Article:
Man, 36, Dies During Routine Procedure After He Was Given The Same Drug That Killed Michael Jackson

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  1. Mahmoud Abudeif

    Mahmoud Abudeif Golden Member

    Mar 5, 2019
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    A routine dentist procedure turned fatal for a Melbourne man after he was sedated with the same drug that killed Michael Jackson.


    Michael Anderson visited Collins Street Specialist Dental Centre on April 18, 2017, to get a root canal when he went into cardiac arrest.

    His death is now the subject of an a Coroner’s Court of Victoria inquest to investigate whether the 36-year-old's death could have been prevented.

    In court on Tuesday, Victoria Police acting sergeant Jeff Dart said Mr Anderson was sedated with Propofol for the procedure, which requires drilling into a tooth to remove decay in order to save a tooth, by 8.45am.

    He had stopped breathing by 9.15am and was declared dead in Alfred hospital at 10.48am, with a later autopsy listing the cause of death as cardiorespiratory arrest due to complications from Propofol.

    The sedative, which is known for reducing blood pressure, was responsible for the 2009 death of pop star Michael Jackson, along with benzodiazepines.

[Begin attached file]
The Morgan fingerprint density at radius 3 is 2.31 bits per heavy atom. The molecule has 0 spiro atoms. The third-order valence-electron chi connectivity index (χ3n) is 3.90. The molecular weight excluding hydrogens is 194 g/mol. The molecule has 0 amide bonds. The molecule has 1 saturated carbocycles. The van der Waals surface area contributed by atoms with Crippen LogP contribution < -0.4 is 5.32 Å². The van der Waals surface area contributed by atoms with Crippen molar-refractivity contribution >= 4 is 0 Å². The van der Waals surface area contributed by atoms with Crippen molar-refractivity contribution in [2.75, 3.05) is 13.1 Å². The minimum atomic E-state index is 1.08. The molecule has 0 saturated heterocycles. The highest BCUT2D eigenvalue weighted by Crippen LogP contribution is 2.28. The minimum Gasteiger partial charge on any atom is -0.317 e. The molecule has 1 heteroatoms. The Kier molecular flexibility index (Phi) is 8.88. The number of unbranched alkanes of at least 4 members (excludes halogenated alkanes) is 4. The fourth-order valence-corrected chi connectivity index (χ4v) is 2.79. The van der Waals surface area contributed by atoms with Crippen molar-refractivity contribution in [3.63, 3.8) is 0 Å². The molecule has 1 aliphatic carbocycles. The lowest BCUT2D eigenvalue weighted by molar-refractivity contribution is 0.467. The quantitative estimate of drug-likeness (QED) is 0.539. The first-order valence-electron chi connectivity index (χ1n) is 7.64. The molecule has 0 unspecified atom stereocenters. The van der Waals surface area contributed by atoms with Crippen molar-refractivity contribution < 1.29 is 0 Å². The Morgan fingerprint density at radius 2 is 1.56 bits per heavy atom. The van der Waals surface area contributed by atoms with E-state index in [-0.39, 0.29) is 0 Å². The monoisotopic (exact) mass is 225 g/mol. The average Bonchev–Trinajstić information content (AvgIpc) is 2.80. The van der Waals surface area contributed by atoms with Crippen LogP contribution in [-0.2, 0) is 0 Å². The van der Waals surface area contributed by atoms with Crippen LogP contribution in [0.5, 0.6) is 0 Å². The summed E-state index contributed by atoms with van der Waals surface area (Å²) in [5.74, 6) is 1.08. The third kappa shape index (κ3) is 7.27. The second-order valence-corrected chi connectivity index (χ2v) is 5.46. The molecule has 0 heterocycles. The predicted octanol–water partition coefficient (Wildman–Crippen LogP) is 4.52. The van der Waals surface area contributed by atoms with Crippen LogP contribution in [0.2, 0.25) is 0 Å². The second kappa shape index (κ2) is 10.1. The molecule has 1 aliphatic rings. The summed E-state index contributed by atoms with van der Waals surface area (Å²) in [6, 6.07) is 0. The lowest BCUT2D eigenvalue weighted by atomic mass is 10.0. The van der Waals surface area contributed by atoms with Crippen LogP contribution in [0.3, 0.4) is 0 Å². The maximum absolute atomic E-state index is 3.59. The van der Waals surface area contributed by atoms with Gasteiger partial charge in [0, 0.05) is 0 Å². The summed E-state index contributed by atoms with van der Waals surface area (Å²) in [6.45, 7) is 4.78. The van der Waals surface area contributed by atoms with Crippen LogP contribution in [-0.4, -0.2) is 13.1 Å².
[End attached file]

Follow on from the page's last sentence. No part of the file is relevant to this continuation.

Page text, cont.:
Mr Anderson, an obese man who the court heard had a slightly enlarged heart' and 'diseased arteries', was given three 50mg doses of Propofol over 10 minutes by anaesthetist Anthony Singh.

    Expert witness Forbes McGain, an anaesthetist and intensive care physician, told the court there were 'two areas of concern' in the case.

    He said there was no record of Mr Anderson's blood pressure being noted before and after the sedation and another drug, metaraminol, which is commonly given along with Propofol to increase blood pressure, was not administered.

    'Propofol will always, if you give enough of it, cause you to stop breathing,' he said.

    '[It] causes both a respiratory depression and a cardiovascular depression.'

    'He walked into a dental office, he received Propofol and then he was dead within an hour.'

    Dr Singh’s lawyer said Mr Anderson's blood pressure was being automatically monitored by a machine, but Dr McGain said recordings still should have been made prior to sedation and after each dose to track it.

    Dr McGain also said the small size of the dental surgery hampered paramedics efforts to enter and effectively administer first aid.

    The inquest will resume in February.


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